“I was the ‘boring Bachelor’ until I wasn’t in the last three episodes,” Clayton, 29, said on Us Weekly’s “Here for the Right Reasons” podcast. “I hated the word boring because I had an insecurity of not feeling good enough when I was younger and always being a people-pleaser … It stung when I was called the ‘boring Bachelor,’ but what I found out was I would rather be known as the ‘boring Bachelor’ than known as the piece of you know what or the d-bag Bachelor or [a] terrible human being. I’d rather people just call me boring than start to attack my character.”
The 180 Degrees: On Mental Health, Mindfulness, and Unlocking Self-Belief author recalled his conversation with Zach, 26.
“I said, ‘Hey, being the ‘boring Bachelor,’ it’s not fun, but if you’re confident in who you are, it won’t sting you as much as it did me. You’ll be a lot happier to walk away with a genuine love connection or with just an experience being known as boring than being absolutely thrown [and] fed to the wolves and torn apart and going through this mental struggle of people telling you to kill yourself and all this negativity,’” he explained. “I’m like, ‘Dude, be boring. You’ll be so grateful to be boring at the end of it.’”
Clayton also agreed that Bachelor Nation can be hard to satisfy.
“If you took the negative comments from what he’s getting and my negative comments and you mixed them up and then I threw ’em out there and said, ‘Do you think this came toward Zach [or] toward me?’ You wouldn’t be able to tell. They’re literally the exact same thing,” he said. “[And] our stories are exactly the opposite right now, from a TV standpoint, and yet it’s all the same.”
While fans know that Clayton’s season took a dramatic turn when he fell in love with his three finalists — and slept with two of them — Zach has been quick to send home any “villains” and declared his season was a drama-free, “no bulls—t” edition of the show that ends in a “real” love story. Clayton told Us that there’s a lot of reasons someone can be deemed a “boring” lead.
“There have been leads in the past that were super calculated, [who] know all the ins and outs and they played that game of, ‘How can I best put myself out there where I can look my best? I’ll do whatever it takes.’ And that calculation can be turned into boring. It can be boring, or it’s just read by an audience where they’re like, ‘This isn’t authentic,’” Clayton told Us, adding that some former leads have been accused of “working” with producers. “They were super calculated and as time goes, [fans are] like, ‘What we saw on TV versus who you are different people.’ … After my season, I talked to more than a few men that had come off [the show] and they were like, ‘I don’t want anything to do with that because after what you went through, I don’t wanna subject myself to that.’ … I think this is a very safe season right now with Zach. He’s doing it very well. But you see what happens when they’re not reckless — I mean, I wasn’t purposely reckless — but when you’re playing it safe, it doesn’t translate to entertaining often.”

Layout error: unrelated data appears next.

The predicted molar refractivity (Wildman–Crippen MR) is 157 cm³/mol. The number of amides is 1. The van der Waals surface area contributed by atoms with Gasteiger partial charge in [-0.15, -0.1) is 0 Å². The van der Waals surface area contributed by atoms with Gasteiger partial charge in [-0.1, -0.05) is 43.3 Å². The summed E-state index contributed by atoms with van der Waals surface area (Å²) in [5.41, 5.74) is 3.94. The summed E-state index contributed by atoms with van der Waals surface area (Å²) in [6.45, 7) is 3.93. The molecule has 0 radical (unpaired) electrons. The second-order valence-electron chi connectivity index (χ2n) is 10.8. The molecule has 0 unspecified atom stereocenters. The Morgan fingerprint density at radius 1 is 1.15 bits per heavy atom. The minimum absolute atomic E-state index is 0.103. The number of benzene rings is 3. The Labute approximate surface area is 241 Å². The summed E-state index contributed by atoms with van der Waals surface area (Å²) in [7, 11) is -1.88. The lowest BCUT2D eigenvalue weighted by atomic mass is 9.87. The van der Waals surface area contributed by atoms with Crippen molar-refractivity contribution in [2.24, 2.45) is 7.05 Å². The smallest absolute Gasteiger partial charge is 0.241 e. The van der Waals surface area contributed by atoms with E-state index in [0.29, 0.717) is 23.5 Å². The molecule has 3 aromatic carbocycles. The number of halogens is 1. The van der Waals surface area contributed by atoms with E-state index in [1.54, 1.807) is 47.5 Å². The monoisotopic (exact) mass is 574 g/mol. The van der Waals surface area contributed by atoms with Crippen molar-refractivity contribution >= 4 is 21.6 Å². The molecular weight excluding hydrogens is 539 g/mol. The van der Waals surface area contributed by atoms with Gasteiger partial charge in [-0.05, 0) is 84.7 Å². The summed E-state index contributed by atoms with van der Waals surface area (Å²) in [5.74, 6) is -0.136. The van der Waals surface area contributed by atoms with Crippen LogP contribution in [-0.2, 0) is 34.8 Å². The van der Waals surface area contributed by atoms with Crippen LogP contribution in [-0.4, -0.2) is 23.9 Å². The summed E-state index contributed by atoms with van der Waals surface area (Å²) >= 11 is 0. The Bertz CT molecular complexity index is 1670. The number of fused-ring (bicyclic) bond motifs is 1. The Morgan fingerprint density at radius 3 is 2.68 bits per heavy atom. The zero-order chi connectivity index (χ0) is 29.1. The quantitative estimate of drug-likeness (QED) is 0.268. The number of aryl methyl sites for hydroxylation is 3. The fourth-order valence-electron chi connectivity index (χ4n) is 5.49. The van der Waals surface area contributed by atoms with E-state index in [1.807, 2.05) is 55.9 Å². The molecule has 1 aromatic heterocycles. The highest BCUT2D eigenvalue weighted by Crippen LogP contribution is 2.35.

Clayton added that “everybody thinks drama” when they think of The Bachelor, despite some fans insisting on wanting a love story. He also wouldn’t be surprised if people started turning down the gig more and more.
“I don’t really think anyone really thinks of a love story, honestly. I mean, there are some that come out of it. … But most times when people think of The Bachelor, they think, ‘Good looking people that are dramatic.’ And that’s kind of what the show is,” he said. “If you want that, though, you gotta allow people to make mistakes without basically putting them out on the chopping block and feeding them to the wolves. And that’s where it’s become so nasty online. I think you’re seeing more people that are like, ‘I don’t really want to be the next lead or whatever because I don’t want to subject myself to this because why would I?’ The influencer age is dying on top of that. … The risk isn’t worth the reward [anymore]. Why would I get ripped to shreds for a couple brand deals that might pay my bills for a year?”
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For more from Clayton, listen to Us Weekly’s “Here for the Right Reasons” podcast. The Bachelor airs on ABC Mondays at 8 p.m. ET.